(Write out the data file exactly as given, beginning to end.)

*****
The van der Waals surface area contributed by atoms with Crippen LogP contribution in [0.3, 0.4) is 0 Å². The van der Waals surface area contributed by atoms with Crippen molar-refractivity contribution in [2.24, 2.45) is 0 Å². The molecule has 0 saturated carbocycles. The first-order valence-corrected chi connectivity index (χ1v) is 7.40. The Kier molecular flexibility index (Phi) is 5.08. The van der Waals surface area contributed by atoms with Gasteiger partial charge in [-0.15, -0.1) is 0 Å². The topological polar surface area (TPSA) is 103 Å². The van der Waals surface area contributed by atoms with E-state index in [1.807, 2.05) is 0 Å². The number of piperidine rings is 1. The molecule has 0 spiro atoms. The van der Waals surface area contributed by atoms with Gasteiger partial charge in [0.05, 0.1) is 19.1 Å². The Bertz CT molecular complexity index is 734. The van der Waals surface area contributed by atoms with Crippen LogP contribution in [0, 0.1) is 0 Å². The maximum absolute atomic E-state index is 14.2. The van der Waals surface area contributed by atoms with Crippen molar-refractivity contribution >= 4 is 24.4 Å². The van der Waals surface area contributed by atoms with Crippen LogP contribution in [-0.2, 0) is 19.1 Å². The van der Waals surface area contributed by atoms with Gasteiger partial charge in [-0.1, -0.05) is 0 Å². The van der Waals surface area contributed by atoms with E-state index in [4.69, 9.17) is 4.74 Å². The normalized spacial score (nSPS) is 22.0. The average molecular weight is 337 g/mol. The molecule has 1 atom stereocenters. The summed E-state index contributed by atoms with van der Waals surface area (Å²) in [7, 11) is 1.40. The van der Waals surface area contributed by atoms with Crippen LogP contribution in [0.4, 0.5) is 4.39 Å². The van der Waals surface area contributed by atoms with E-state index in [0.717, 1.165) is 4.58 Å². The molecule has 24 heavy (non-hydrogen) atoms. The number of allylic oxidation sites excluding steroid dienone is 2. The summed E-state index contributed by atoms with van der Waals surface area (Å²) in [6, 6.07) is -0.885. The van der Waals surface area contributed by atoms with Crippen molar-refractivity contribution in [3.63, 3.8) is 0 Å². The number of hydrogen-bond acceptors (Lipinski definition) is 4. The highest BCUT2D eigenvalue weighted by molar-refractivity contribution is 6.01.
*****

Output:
The van der Waals surface area contributed by atoms with Crippen LogP contribution in [0.3, 0.4) is 0 Å². The van der Waals surface area contributed by atoms with Crippen molar-refractivity contribution in [2.24, 2.45) is 0 Å². The molecule has 0 saturated carbocycles. The first-order valence-corrected chi connectivity index (χ1v) is 7.40. The Kier molecular flexibility index (Phi) is 5.08. The van der Waals surface area contributed by atoms with Gasteiger partial charge in [-0.15, -0.1) is 0 Å². The topological polar surface area (TPSA) is 103 Å². The van der Waals surface area contributed by atoms with E-state index in [1.807, 2.05) is 0 Å². The number of piperidine rings is 1. The molecule has 0 spiro atoms. The van der Waals surface area contributed by atoms with Gasteiger partial charge in [0.05, 0.1) is 19.1 Å². The Bertz CT molecular complexity index is 734. The van der Waals surface area contributed by atoms with Crippen LogP contribution in [0, 0.1) is 0 Å². The maximum absolute atomic E-state index is 14.2. The van der Waals surface area contributed by atoms with Crippen molar-refractivity contribution >= 4 is 24.4 Å². The van der Waals surface area contributed by atoms with Crippen LogP contribution in [-0.2, 0) is 19.1 Å². The van der Waals surface area contributed by atoms with Gasteiger partial charge in [-0.1, -0.05) is 0 Å². The van der Waals surface area contributed by atoms with E-state index in [4.69, 9.17) is 4.74 Å². The normalized spacial score (nSPS) is 22.0. The average molecular weight is 337 g/mol. The molecule has 1 atom stereocenters. The summed E-state index contributed by atoms with van der Waals surface area (Å²) in [7, 11) is 1.40. The van der Waals surface area contributed by atoms with Crippen LogP contribution in [0.4, 0.5) is 4.39 Å². The van der Waals surface area contributed by atoms with E-state index in [0.717, 1.165) is 4.58 Å². The molecule has 24 heavy (non-hydrogen) atoms. The number of allylic oxidation sites excluding steroid dienone is 2. The summed E-state index contributed by atoms with van der Waals surface area (Å²) in [6, 6.07) is -0.885. The van der Waals surface area contributed by atoms with Crippen molar-refractivity contribution in [3.63, 3.8) is 0 Å². The number of hydrogen-bond acceptors (Lipinski definition) is 4. The highest BCUT2D eigenvalue weighted by molar-refractivity contribution is 6.01.